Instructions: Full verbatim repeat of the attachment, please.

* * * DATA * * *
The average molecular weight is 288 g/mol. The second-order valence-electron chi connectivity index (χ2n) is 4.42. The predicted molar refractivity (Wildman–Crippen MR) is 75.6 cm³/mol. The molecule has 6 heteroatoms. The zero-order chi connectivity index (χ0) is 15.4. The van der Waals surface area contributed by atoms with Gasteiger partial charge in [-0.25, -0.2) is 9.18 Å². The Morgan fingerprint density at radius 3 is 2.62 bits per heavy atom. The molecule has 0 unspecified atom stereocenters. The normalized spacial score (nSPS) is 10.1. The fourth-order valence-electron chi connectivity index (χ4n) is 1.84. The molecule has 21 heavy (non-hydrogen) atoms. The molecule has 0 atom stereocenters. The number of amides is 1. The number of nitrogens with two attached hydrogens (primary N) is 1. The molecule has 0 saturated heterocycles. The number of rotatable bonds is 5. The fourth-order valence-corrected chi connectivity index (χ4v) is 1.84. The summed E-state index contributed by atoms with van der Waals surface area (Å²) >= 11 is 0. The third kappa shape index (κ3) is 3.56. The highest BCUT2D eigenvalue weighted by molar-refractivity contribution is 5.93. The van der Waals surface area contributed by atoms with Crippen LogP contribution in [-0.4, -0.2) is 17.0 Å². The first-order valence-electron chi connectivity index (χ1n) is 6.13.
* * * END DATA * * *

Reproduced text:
The average molecular weight is 288 g/mol. The second-order valence-electron chi connectivity index (χ2n) is 4.42. The predicted molar refractivity (Wildman–Crippen MR) is 75.6 cm³/mol. The molecule has 6 heteroatoms. The zero-order chi connectivity index (χ0) is 15.4. The van der Waals surface area contributed by atoms with Gasteiger partial charge in [-0.25, -0.2) is 9.18 Å². The Morgan fingerprint density at radius 3 is 2.62 bits per heavy atom. The molecule has 0 unspecified atom stereocenters. The normalized spacial score (nSPS) is 10.1. The fourth-order valence-electron chi connectivity index (χ4n) is 1.84. The molecule has 21 heavy (non-hydrogen) atoms. The molecule has 0 atom stereocenters. The number of amides is 1. The number of nitrogens with two attached hydrogens (primary N) is 1. The molecule has 0 saturated heterocycles. The number of rotatable bonds is 5. The fourth-order valence-corrected chi connectivity index (χ4v) is 1.84. The summed E-state index contributed by atoms with van der Waals surface area (Å²) >= 11 is 0. The third kappa shape index (κ3) is 3.56. The highest BCUT2D eigenvalue weighted by molar-refractivity contribution is 5.93. The van der Waals surface area contributed by atoms with Crippen LogP contribution in [-0.4, -0.2) is 17.0 Å². The first-order valence-electron chi connectivity index (χ1n) is 6.13.